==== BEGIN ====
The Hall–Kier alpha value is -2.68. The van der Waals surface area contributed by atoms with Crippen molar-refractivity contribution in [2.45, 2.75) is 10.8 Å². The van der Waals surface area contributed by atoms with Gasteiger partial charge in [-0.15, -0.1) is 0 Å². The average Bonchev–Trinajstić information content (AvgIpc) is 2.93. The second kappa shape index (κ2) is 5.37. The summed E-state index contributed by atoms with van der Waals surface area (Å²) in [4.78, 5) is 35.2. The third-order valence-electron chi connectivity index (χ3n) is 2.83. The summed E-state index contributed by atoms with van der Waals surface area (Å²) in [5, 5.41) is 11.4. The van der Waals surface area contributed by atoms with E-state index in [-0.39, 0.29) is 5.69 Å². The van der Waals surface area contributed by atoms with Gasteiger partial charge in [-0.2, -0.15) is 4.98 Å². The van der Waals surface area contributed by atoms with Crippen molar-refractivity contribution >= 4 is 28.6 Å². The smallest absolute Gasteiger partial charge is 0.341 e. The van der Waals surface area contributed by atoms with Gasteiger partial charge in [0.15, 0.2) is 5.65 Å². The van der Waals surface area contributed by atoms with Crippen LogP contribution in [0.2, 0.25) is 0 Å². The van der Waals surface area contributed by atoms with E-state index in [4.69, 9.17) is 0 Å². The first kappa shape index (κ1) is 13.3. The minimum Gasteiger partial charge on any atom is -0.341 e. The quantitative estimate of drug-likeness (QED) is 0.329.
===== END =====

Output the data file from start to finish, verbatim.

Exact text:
The Hall–Kier alpha value is -2.68. The van der Waals surface area contributed by atoms with Crippen molar-refractivity contribution in [2.45, 2.75) is 10.8 Å². The van der Waals surface area contributed by atoms with Gasteiger partial charge in [-0.15, -0.1) is 0 Å². The average Bonchev–Trinajstić information content (AvgIpc) is 2.93. The second kappa shape index (κ2) is 5.37. The summed E-state index contributed by atoms with van der Waals surface area (Å²) in [4.78, 5) is 35.2. The third-order valence-electron chi connectivity index (χ3n) is 2.83. The summed E-state index contributed by atoms with van der Waals surface area (Å²) in [5, 5.41) is 11.4. The van der Waals surface area contributed by atoms with E-state index in [-0.39, 0.29) is 5.69 Å². The van der Waals surface area contributed by atoms with Gasteiger partial charge in [-0.2, -0.15) is 4.98 Å². The van der Waals surface area contributed by atoms with Crippen molar-refractivity contribution >= 4 is 28.6 Å². The smallest absolute Gasteiger partial charge is 0.341 e. The van der Waals surface area contributed by atoms with Gasteiger partial charge in [0.15, 0.2) is 5.65 Å². The van der Waals surface area contributed by atoms with Crippen LogP contribution in [0.2, 0.25) is 0 Å². The van der Waals surface area contributed by atoms with E-state index in [4.69, 9.17) is 0 Å². The first kappa shape index (κ1) is 13.3. The minimum Gasteiger partial charge on any atom is -0.341 e. The quantitative estimate of drug-likeness (QED) is 0.329.